Subject: Education Policy Direction


STEVE CHASE: Senator Birmingham, we are hearing that the government is keen to reset some key policy directions, especially in taxation and in your portfolio, Education; what does that mean for your portfolio?

SIMON BIRMINGHAM: Well good morning, Steve and listeners. Look, for the Education portfolio I will be an Education Minister who seeks to build a consensus and work with education stakeholders from early learning and schools through to universities and the vocational training sector and make sure that through that we are developing policies as much as possible in a collaborative sense. Now clearly, there is some focus at present in relation to the higher education reforms. The government has policies that remain policies until the cabinet determines otherwise, but it is my expectation that I’ll be listening very closely to the views of education stakeholders on the content of those policies, on the reforms that are most needed for the higher education sector and that will, of course, inform my approach to future cabinet discussions on the matter.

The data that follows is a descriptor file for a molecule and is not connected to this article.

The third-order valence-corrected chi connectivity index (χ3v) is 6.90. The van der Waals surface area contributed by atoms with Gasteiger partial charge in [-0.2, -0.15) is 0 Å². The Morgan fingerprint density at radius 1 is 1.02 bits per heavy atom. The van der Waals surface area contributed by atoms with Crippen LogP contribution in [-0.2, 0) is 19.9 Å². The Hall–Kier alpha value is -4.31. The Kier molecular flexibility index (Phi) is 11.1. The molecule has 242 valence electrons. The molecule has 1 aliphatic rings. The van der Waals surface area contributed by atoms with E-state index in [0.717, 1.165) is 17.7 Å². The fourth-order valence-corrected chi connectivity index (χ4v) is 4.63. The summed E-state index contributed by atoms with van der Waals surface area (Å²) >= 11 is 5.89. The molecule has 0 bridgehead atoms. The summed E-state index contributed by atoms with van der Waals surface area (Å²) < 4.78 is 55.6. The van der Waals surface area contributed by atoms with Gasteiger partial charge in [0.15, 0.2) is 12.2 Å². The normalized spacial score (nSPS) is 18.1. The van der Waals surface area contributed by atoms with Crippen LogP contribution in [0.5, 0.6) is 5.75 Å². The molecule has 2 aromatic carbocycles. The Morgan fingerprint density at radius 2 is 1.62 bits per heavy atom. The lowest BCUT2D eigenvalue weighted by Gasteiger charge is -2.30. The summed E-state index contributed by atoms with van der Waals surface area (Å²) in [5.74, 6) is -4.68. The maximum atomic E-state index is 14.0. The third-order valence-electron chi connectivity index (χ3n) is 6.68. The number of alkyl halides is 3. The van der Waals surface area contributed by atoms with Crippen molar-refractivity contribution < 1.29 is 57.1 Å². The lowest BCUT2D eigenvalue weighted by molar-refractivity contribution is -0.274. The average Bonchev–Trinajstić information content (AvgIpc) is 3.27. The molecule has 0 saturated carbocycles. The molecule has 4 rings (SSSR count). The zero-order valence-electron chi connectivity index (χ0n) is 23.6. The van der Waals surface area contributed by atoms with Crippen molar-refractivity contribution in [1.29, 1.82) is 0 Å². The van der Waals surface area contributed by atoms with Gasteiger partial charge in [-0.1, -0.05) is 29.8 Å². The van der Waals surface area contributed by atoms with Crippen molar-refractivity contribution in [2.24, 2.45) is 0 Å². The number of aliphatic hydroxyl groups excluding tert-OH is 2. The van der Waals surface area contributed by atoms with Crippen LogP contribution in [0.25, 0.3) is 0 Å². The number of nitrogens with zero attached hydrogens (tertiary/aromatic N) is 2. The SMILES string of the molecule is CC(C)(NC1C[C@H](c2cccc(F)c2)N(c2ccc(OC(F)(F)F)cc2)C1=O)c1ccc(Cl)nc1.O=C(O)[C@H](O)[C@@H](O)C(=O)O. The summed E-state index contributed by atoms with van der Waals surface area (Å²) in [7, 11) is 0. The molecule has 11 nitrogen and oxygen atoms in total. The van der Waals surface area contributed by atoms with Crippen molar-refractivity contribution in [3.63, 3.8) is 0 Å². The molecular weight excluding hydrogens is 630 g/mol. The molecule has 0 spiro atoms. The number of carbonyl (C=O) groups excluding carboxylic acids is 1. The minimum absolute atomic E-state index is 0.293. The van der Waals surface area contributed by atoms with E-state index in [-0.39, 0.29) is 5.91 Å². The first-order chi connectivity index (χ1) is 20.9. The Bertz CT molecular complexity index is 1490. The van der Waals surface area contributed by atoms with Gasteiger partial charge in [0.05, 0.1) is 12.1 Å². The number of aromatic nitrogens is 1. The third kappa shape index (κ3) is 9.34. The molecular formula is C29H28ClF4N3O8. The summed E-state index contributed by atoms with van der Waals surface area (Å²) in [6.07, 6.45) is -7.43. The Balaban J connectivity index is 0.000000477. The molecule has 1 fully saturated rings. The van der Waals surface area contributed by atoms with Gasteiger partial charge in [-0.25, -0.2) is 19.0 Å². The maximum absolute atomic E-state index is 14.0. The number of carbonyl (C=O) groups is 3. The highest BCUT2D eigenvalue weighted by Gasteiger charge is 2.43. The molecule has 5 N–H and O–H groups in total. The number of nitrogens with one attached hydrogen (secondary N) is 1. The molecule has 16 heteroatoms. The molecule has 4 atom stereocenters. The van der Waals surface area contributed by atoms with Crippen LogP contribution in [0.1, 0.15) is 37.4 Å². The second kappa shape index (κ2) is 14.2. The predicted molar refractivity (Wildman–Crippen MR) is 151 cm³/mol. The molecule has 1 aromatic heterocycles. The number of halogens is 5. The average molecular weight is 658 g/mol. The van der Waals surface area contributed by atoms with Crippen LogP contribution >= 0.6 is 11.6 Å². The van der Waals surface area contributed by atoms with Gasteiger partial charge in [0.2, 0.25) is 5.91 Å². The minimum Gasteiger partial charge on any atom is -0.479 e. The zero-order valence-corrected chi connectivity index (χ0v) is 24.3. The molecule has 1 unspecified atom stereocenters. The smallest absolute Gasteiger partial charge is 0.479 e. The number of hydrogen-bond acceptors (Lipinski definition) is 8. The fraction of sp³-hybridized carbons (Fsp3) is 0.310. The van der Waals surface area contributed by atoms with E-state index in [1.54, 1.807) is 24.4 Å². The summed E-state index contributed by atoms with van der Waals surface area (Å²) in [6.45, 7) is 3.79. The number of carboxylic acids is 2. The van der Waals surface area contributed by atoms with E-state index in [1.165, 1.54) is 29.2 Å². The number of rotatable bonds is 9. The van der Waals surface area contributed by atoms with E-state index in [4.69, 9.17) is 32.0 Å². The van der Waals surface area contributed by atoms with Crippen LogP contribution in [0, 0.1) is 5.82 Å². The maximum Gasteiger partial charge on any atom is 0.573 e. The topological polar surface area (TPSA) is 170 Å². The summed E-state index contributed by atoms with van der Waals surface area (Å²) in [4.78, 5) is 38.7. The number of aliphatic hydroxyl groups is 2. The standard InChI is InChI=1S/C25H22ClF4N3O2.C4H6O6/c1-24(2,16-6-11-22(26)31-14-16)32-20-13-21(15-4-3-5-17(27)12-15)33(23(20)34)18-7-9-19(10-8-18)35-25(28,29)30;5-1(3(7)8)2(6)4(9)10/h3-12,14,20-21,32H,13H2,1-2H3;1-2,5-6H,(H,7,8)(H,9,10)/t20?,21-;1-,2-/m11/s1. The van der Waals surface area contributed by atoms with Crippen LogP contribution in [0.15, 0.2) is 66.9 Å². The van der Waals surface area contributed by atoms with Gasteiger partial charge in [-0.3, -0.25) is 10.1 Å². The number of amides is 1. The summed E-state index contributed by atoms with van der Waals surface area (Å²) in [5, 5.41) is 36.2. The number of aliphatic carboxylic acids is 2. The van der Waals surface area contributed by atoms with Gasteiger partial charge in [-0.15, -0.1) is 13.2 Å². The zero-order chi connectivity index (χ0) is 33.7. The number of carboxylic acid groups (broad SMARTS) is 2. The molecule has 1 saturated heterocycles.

STEVE CHASE: Now your South Australian Senate colleague, Nick Xenophon, this morning said that he wants you to abandon the education deregulation legislation, is that an option?

SIMON BIRMINGHAM: Malcolm Turnbull has been very clear; this is a government that will run by a proper process. We are a team and we’ll work as a team and the cabinet will make decisions as a team and it will be my responsibility to inform the cabinet of views in relation to those policies and to make sure that we then come to a consensus position so, that is the approach that I’ll be taking, I won’t be leaping to any policy pronouncements on this and it is important that I take the time to hear what people are saying, including the crossbench Senators like Nick Xenophon and make sure that we proceed in a manner that is realistic about what can be implemented, but also is realistic about what needs to be done for the higher education sector in Australia and make sure that our universities are in a position where they can be world class institutions well in to the future in particularly in an environment of increasing global competition from universities right around the world.